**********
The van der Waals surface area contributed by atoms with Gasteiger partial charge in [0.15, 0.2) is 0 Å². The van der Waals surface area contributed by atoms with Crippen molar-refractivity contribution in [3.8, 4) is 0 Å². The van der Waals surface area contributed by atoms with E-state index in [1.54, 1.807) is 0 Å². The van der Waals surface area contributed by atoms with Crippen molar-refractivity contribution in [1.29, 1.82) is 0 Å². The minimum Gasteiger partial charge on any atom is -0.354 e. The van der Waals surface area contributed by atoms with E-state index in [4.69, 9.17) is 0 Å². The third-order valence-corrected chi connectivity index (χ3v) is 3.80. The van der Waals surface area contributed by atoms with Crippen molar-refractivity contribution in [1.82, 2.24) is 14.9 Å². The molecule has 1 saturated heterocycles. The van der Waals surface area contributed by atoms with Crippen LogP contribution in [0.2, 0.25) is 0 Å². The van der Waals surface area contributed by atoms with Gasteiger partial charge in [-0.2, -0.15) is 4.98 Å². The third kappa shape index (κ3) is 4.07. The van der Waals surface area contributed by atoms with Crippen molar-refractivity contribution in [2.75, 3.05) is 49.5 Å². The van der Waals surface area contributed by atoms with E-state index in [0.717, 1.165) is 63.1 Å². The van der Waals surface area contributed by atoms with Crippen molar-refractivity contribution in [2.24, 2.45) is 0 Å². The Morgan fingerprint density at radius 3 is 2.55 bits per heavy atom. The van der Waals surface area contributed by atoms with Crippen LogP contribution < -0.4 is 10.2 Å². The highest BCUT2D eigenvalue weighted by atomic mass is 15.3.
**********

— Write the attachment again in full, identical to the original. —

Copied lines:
The van der Waals surface area contributed by atoms with Gasteiger partial charge in [0.15, 0.2) is 0 Å². The van der Waals surface area contributed by atoms with Crippen molar-refractivity contribution in [3.8, 4) is 0 Å². The van der Waals surface area contributed by atoms with E-state index in [1.54, 1.807) is 0 Å². The van der Waals surface area contributed by atoms with Crippen molar-refractivity contribution in [1.29, 1.82) is 0 Å². The minimum Gasteiger partial charge on any atom is -0.354 e. The van der Waals surface area contributed by atoms with E-state index in [4.69, 9.17) is 0 Å². The third-order valence-corrected chi connectivity index (χ3v) is 3.80. The van der Waals surface area contributed by atoms with Crippen molar-refractivity contribution in [1.82, 2.24) is 14.9 Å². The molecule has 1 saturated heterocycles. The van der Waals surface area contributed by atoms with Crippen LogP contribution in [0.2, 0.25) is 0 Å². The van der Waals surface area contributed by atoms with Gasteiger partial charge in [-0.2, -0.15) is 4.98 Å². The third kappa shape index (κ3) is 4.07. The van der Waals surface area contributed by atoms with Crippen molar-refractivity contribution in [2.75, 3.05) is 49.5 Å². The van der Waals surface area contributed by atoms with E-state index in [0.717, 1.165) is 63.1 Å². The van der Waals surface area contributed by atoms with Crippen molar-refractivity contribution in [2.24, 2.45) is 0 Å². The Morgan fingerprint density at radius 3 is 2.55 bits per heavy atom. The van der Waals surface area contributed by atoms with Crippen LogP contribution < -0.4 is 10.2 Å². The highest BCUT2D eigenvalue weighted by atomic mass is 15.3.